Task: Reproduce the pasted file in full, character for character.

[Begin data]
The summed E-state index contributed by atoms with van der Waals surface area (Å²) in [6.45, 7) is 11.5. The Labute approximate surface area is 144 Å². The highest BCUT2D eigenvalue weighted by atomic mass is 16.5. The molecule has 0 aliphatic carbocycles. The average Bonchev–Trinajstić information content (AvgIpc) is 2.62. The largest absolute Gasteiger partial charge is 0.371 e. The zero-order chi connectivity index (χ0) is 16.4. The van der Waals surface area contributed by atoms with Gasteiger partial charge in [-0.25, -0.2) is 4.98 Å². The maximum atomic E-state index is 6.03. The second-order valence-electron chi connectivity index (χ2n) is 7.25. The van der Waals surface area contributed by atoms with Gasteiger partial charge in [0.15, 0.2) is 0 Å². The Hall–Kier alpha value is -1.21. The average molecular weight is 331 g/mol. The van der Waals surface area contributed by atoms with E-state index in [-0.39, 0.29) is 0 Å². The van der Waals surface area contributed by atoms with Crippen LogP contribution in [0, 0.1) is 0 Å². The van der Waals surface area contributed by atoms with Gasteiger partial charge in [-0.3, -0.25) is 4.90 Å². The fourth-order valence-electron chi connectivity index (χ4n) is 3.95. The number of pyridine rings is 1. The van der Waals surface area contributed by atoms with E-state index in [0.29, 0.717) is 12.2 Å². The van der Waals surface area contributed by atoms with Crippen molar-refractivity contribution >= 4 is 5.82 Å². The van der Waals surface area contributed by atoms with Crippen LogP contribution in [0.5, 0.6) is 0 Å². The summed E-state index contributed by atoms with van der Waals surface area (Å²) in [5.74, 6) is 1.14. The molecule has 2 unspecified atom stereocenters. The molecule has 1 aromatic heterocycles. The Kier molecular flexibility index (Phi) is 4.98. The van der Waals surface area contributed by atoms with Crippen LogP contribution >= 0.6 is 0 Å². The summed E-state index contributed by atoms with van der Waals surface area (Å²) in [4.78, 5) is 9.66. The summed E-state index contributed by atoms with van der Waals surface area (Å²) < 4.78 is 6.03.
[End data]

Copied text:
The summed E-state index contributed by atoms with van der Waals surface area (Å²) in [6.45, 7) is 11.5. The Labute approximate surface area is 144 Å². The highest BCUT2D eigenvalue weighted by atomic mass is 16.5. The molecule has 0 aliphatic carbocycles. The average Bonchev–Trinajstić information content (AvgIpc) is 2.62. The largest absolute Gasteiger partial charge is 0.371 e. The zero-order chi connectivity index (χ0) is 16.4. The van der Waals surface area contributed by atoms with Gasteiger partial charge in [-0.25, -0.2) is 4.98 Å². The maximum atomic E-state index is 6.03. The second-order valence-electron chi connectivity index (χ2n) is 7.25. The van der Waals surface area contributed by atoms with Gasteiger partial charge in [0.15, 0.2) is 0 Å². The Hall–Kier alpha value is -1.21. The average molecular weight is 331 g/mol. The van der Waals surface area contributed by atoms with E-state index in [-0.39, 0.29) is 0 Å². The van der Waals surface area contributed by atoms with Crippen LogP contribution in [0, 0.1) is 0 Å². The van der Waals surface area contributed by atoms with Gasteiger partial charge in [-0.3, -0.25) is 4.90 Å². The fourth-order valence-electron chi connectivity index (χ4n) is 3.95. The number of pyridine rings is 1. The van der Waals surface area contributed by atoms with E-state index in [0.29, 0.717) is 12.2 Å². The van der Waals surface area contributed by atoms with Crippen molar-refractivity contribution >= 4 is 5.82 Å². The van der Waals surface area contributed by atoms with Crippen LogP contribution in [0.5, 0.6) is 0 Å². The summed E-state index contributed by atoms with van der Waals surface area (Å²) in [5.74, 6) is 1.14. The molecule has 2 unspecified atom stereocenters. The molecule has 1 aromatic heterocycles. The Kier molecular flexibility index (Phi) is 4.98. The van der Waals surface area contributed by atoms with Crippen LogP contribution >= 0.6 is 0 Å². The summed E-state index contributed by atoms with van der Waals surface area (Å²) in [4.78, 5) is 9.66. The summed E-state index contributed by atoms with van der Waals surface area (Å²) < 4.78 is 6.03.